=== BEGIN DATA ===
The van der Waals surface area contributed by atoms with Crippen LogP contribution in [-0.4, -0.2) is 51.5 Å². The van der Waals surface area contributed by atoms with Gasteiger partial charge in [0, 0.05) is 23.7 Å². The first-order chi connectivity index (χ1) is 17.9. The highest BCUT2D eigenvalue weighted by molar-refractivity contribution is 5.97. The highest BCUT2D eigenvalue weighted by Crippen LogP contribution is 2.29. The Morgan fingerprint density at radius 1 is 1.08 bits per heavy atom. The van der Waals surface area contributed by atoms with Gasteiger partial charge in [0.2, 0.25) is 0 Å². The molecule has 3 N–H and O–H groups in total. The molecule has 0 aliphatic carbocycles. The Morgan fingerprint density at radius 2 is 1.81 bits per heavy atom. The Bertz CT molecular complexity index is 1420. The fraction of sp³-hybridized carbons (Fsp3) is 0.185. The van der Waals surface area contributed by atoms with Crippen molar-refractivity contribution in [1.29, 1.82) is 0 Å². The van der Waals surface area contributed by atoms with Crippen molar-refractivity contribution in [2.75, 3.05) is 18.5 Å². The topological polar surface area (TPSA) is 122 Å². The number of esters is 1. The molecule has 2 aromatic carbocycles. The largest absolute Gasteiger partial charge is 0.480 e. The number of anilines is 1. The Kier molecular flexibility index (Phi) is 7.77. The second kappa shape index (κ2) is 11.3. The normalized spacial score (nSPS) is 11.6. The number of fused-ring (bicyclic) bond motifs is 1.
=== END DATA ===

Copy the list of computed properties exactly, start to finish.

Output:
The van der Waals surface area contributed by atoms with Crippen LogP contribution in [-0.4, -0.2) is 51.5 Å². The van der Waals surface area contributed by atoms with Gasteiger partial charge in [0, 0.05) is 23.7 Å². The first-order chi connectivity index (χ1) is 17.9. The highest BCUT2D eigenvalue weighted by molar-refractivity contribution is 5.97. The highest BCUT2D eigenvalue weighted by Crippen LogP contribution is 2.29. The Morgan fingerprint density at radius 1 is 1.08 bits per heavy atom. The van der Waals surface area contributed by atoms with Gasteiger partial charge in [0.2, 0.25) is 0 Å². The molecule has 3 N–H and O–H groups in total. The molecule has 0 aliphatic carbocycles. The Morgan fingerprint density at radius 2 is 1.81 bits per heavy atom. The Bertz CT molecular complexity index is 1420. The fraction of sp³-hybridized carbons (Fsp3) is 0.185. The van der Waals surface area contributed by atoms with Crippen molar-refractivity contribution in [1.29, 1.82) is 0 Å². The van der Waals surface area contributed by atoms with Crippen molar-refractivity contribution in [2.75, 3.05) is 18.5 Å². The topological polar surface area (TPSA) is 122 Å². The number of esters is 1. The molecule has 2 aromatic carbocycles. The largest absolute Gasteiger partial charge is 0.480 e. The number of anilines is 1. The Kier molecular flexibility index (Phi) is 7.77. The second kappa shape index (κ2) is 11.3. The normalized spacial score (nSPS) is 11.6. The number of fused-ring (bicyclic) bond motifs is 1.